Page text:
Name

XMLHttpRequest — An HTTP request and response

Inherits from

EventTarget

Synopsis

The XMLHttpRequest object allows client-side JavaScript to issue HTTP requests and receive responses (which need not be XML) from web servers. XMLHttpRequest is the subject of Chapter 18, and that chapter contains many examples of its use.

Create an XMLHttpRequest object with the XMLHttpRequest() constructor (see the sidebar in Using XMLHttpRequest for information on how to create an XMLHttpRequest object in IE6) and then use it like this:

  1. Call open() to specify the URL and method (usually “GET” or “POST”) for the request.

  2. Set the onreadystatechange property to the function that will be notified of the progress of the request.

  3. Call setRequestHeader(), if needed, to specify additional request parameters.

  4. Call send() to send the request to the web server. If it is a POST request, you can also pass a request body to this method. Your onreadystatechange event handler function will be invoked as the request proceeds. When readyState is 4, the response is complete.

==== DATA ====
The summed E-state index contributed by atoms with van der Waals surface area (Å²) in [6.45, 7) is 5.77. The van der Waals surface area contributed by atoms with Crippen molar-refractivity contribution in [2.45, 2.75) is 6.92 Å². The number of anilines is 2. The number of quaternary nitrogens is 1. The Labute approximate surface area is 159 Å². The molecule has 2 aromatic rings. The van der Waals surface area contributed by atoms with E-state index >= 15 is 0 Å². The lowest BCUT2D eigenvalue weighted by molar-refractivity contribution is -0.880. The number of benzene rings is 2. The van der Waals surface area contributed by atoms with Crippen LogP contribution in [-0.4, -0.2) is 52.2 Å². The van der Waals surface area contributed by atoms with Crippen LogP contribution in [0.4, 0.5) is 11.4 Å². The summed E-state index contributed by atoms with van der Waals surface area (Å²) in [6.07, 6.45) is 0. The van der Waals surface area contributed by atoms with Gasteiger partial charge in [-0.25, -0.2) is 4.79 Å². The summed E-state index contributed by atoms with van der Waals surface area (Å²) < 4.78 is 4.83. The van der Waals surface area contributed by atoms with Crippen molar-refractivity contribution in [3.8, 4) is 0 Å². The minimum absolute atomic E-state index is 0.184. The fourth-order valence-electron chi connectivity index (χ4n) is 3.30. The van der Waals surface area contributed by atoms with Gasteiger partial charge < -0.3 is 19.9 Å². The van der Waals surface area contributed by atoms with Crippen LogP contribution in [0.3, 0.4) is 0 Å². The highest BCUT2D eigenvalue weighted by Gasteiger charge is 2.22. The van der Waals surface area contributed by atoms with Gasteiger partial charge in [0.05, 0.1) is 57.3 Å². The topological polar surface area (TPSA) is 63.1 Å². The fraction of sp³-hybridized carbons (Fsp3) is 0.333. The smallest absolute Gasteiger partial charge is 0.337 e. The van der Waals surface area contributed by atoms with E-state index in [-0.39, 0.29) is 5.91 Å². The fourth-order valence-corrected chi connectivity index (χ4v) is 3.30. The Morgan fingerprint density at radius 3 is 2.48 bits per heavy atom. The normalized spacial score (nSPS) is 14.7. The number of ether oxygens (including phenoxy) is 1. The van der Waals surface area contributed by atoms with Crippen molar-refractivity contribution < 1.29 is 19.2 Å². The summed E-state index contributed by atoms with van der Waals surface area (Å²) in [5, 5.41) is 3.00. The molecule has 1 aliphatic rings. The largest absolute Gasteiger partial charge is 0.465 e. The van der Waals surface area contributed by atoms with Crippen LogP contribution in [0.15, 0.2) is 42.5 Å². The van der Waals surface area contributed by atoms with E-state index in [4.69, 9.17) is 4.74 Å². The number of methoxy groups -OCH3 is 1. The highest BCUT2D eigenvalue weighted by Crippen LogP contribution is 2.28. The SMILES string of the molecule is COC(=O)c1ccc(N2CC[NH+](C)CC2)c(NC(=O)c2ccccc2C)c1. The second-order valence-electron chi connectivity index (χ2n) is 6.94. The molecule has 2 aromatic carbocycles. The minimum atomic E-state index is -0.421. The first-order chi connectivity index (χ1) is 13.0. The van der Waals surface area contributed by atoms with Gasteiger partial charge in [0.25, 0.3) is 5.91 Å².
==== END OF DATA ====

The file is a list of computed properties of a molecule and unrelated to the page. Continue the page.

5. When readyState is 4, check the status code to ensure that the request was successful. If so, use getResponseHeader() or getResponseHeaders() to retrieve values from the response header, and use the responseText or responseXML properties to obtain the response body.

XMLHttpRequest defines a relatively high-level interface to the HTTP protocol. It takes care of details such as handling redirects, managing cookies, and negotiating cross-origin connections ...

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